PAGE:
Thursday, January 04, 2007

Bulgarian Sunday

On Sunday, Brendan took us to the little Bulgarian parish he used to go to when he lived in Sofia for 5 months. Dedicated to the Protection of the Theotokos, it was tucked away off all the main streets (see the top photo).

We arrived around 8:30 and caught the last half of Orthros. The piety of the Bulgarian people is very different from the Greek ethos. Movement in the church is much more regulated; people make their crosses very slowly and deliberately; there is a definite order for venerating the icons, etc.


When it came time to receive communion, only one child was brought forward. I had heard of the infrequent communion by the Slavic people, but it was the first time seeing it.

I was moved by how compassionate the parishioners were. A group of orphans came into the church during the Liturgy, and the people treated them with so much love and affection. Each adult seemed to have a surrogate child they cared for.

After Liturgy, we visited the small bookstore and then went downstairs for coffee. There, in the basement, the church ran a daycare-type program for the orphans. We met some great people (who spoke English) and they even invited us to stay for a play that the orphans were putting on.

We decided, however, to head out into the city again. First, we stopped for some breakfast at a nice little restaurant. (See the second photo.) Brendan and I had ‘Salty Pancakes’ (sort of a mix between an omelet and a quiche) and RM and Pelly had the ‘Russian breakfast,’ which seemed a heck of a lot like American breakfasts.

After breakfast, we visited a couple more churches, including one named after St. Kyriaki. I can’t remember or pronounce the name in Slavonic. (See the third photo.) This church also had the full relics of the Serbian king, St. Stephan Milutin (reigned 1282-1321). (Modern-day Bulgaria was part of the Serbian kingdom at that time, I believe.)

After that, we visited the open-air market one more time to find some gifts for people. RM found a babushka doll of the American presidents, featuring George W. Bush as the outer figure. The innermost doll was of John F. Canady. ( ;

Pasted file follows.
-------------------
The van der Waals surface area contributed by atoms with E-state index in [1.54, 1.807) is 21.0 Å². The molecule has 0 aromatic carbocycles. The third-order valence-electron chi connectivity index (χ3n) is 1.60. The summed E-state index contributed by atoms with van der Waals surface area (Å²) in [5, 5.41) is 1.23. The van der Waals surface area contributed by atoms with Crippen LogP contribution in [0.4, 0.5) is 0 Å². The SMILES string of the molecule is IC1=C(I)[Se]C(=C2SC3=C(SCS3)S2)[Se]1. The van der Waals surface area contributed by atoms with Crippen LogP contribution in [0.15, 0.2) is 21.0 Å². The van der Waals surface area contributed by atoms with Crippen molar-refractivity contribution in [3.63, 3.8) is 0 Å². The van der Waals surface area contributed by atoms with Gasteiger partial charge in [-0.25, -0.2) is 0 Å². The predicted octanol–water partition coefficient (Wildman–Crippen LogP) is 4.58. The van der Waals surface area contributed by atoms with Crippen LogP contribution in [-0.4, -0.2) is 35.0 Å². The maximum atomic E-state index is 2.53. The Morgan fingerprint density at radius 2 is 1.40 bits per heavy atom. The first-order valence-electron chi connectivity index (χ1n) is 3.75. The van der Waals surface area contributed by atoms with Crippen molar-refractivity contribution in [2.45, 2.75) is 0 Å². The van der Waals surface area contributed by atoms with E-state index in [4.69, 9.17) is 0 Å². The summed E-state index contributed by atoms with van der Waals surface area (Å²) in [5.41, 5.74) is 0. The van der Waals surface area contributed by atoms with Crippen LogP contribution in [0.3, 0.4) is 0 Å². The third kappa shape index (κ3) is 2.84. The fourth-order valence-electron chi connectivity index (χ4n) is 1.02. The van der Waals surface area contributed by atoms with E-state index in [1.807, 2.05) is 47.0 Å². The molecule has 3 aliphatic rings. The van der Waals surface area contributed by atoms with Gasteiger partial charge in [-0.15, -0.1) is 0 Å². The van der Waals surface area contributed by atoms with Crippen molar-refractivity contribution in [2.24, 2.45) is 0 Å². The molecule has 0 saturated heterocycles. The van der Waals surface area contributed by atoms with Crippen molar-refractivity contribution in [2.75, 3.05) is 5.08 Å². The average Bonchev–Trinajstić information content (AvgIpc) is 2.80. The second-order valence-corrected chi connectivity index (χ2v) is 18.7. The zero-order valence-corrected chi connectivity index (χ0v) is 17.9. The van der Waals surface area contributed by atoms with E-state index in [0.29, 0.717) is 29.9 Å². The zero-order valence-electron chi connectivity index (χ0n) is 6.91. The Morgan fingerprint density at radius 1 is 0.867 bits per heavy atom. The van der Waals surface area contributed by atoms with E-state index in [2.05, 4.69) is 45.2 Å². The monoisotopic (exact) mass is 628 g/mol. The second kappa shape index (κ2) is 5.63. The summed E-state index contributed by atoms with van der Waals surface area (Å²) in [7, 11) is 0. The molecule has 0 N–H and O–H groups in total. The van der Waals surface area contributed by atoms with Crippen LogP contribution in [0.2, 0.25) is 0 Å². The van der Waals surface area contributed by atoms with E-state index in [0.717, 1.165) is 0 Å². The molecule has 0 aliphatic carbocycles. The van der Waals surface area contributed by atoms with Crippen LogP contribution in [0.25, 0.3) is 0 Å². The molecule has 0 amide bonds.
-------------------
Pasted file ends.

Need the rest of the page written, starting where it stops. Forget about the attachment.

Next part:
(The bottom photo is of one of the many convenience kiosks which are actually located in a basement, with a window coming out of the ground. To get a pack of gum or a drink, you have to crouch down on the ground to speak with the cashier.)

Exhausted from all the walking around and the blur of ancient churches we had seen, we caught the bus back to Thessaloniki at 3:30.


The trip home was uneventful. It was practically empty – only about 4 other people, as people were probably getting prepared for New Year’s Eve that night. We made it back in only 4.5 hours, arriving in Thessaloniki around 8 PM. We stayed downtown to celebrate at John and Marina’s apartment.

Before the festivities began, Brendan, Gregory and I went out in search of some dinner. Nothing was open and our blood sugar level was getting dangerously low. Finally, we found a place open which specialized in crepes. I waited for my food in a weakened state while the preparer went back and forth from turning the television up and talking on the phone. At this point, I turned to my friends and said, ‘What is this?’ and they said, ‘It’s Greece.’ I think she was also smoking. I said, ‘A place like this wouldn’t be open a week in the States.’

We did finally eat, and enjoyed the night with friends. At midnight, we went up on the roof and saw some of the sporadic individual fireworks that were going off all around us.

Check out all the photos from the trip here.

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